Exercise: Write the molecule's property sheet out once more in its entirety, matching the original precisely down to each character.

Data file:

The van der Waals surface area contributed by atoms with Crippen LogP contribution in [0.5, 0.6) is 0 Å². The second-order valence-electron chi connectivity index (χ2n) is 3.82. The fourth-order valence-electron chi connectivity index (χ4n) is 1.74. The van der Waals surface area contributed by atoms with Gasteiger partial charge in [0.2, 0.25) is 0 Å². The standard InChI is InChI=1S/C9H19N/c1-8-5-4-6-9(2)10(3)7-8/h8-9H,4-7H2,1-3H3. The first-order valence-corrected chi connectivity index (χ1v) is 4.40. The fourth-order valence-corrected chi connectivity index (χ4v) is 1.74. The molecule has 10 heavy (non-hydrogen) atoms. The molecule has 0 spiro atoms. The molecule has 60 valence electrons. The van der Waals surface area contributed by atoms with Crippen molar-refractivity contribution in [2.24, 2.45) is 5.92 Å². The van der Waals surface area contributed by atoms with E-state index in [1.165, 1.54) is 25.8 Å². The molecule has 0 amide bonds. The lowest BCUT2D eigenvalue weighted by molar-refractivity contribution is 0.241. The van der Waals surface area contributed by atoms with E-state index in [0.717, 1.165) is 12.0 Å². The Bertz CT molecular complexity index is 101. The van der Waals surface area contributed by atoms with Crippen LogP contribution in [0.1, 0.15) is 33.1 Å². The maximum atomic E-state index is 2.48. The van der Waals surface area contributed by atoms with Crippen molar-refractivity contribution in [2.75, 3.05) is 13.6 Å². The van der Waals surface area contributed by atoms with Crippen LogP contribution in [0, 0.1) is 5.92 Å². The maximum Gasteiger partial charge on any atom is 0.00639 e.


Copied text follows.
The van der Waals surface area contributed by atoms with Crippen LogP contribution in [0.5, 0.6) is 0 Å². The second-order valence-electron chi connectivity index (χ2n) is 3.82. The fourth-order valence-electron chi connectivity index (χ4n) is 1.74. The van der Waals surface area contributed by atoms with Gasteiger partial charge in [0.2, 0.25) is 0 Å². The standard InChI is InChI=1S/C9H19N/c1-8-5-4-6-9(2)10(3)7-8/h8-9H,4-7H2,1-3H3. The first-order valence-corrected chi connectivity index (χ1v) is 4.40. The fourth-order valence-corrected chi connectivity index (χ4v) is 1.74. The molecule has 10 heavy (non-hydrogen) atoms. The molecule has 0 spiro atoms. The molecule has 60 valence electrons. The van der Waals surface area contributed by atoms with Crippen molar-refractivity contribution in [2.24, 2.45) is 5.92 Å². The van der Waals surface area contributed by atoms with E-state index in [1.165, 1.54) is 25.8 Å². The molecule has 0 amide bonds. The lowest BCUT2D eigenvalue weighted by molar-refractivity contribution is 0.241. The van der Waals surface area contributed by atoms with E-state index in [0.717, 1.165) is 12.0 Å². The Bertz CT molecular complexity index is 101. The van der Waals surface area contributed by atoms with Crippen LogP contribution in [0.1, 0.15) is 33.1 Å². The maximum atomic E-state index is 2.48. The van der Waals surface area contributed by atoms with Crippen molar-refractivity contribution in [2.75, 3.05) is 13.6 Å². The van der Waals surface area contributed by atoms with Crippen LogP contribution in [0, 0.1) is 5.92 Å². The maximum Gasteiger partial charge on any atom is 0.00639 e.